Have you ever stopped to think about what makes Rhode Island great? I’m not talking about our bustling restaurant scene, thriving arts culture, or any other aspect of the state that has made us a creative and collaborative capital, though these are all important. To understand how far we’ve come, we must consider our past.
We’re all familiar with Roger Williams, the Ocean State’s founding father. But did you know that he put his life on the line to create a democratic shift in our political system? That he was in the vanguard of the movement to separate church and state? And that he was one of the inspirations for the Bill of Rights?
Williams’ message of tolerance has never been more relevant than it is right now. And luckily his spirit and ideas are still evident throughout Providence today, including at the Roger Williams National Memorial Park Visitors Center. The center’s first new exhibit in more than 20 years, titled New and Dangerous Opinions, showcases how Williams’ ideas and beliefs are still important nearly 400 years later.
“Williams created a civil government here in Providence, and the people got together and decided what that government was going to do and what it was going to look like,” says John McNiff, a park ranger at Roger Williams National Memorial Park. “Up until then, everybody looked at the King as the king because God wanted him to be king.”
Part of the exhibit focuses on how Williams’ viewpoints are still embedded within the current US political landscape.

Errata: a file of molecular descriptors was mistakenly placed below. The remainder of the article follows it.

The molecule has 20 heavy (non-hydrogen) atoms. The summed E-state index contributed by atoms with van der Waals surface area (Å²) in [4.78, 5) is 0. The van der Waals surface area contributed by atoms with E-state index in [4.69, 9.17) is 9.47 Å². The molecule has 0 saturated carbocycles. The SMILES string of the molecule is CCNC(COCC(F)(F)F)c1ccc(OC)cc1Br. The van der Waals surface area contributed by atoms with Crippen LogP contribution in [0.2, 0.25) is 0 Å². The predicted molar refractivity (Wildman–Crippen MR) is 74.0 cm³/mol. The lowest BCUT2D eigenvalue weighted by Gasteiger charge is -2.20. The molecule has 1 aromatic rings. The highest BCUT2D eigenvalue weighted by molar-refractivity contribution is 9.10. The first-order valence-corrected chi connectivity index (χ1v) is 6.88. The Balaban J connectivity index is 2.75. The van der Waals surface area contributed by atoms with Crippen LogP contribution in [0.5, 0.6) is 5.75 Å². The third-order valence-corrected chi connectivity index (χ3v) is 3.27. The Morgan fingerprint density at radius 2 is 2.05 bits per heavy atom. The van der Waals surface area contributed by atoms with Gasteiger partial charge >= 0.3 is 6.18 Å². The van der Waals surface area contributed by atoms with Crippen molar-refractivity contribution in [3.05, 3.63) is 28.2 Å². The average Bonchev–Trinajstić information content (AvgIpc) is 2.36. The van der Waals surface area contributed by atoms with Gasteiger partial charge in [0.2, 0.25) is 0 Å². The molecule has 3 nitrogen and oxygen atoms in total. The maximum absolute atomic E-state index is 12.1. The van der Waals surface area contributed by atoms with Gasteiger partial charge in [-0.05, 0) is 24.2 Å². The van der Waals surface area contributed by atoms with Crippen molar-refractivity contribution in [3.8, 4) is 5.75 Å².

“What we wanted to do was something very different,” McNiff says. “You go to a lot of historic sites and as soon as you walk through the door, you’re confronted with the past: old furniture, old paintings, maybe an artifact or two. We want people to walk through the door and see in front of them things that some people consider extremely dangerous opinions today.”
While contemporary opinions considered “dangerous” weren't on Williams' mind, the exhibit makes the argument that debates for marriage equality, abortion access and fights for other civil liberties are in the spirit of his progressive philosophy.
The biggest takeaway that McNiff hopes for visitors to gain from the exhibit is the understanding that change is never easy.
“Roger Williams was a city boy from London who got kicked out of the few settlements of this New World, into what could be considered a howling wilderness,” he says. “But he took that as a blank slate to create something absolutely wonderful. This isn’t a guy who was just a marble or bronze statue or a portrait, he was a real human being. And it’s the decisions that a human being makes on a daily basis that can either keep everything the same as it is or actually move through change.”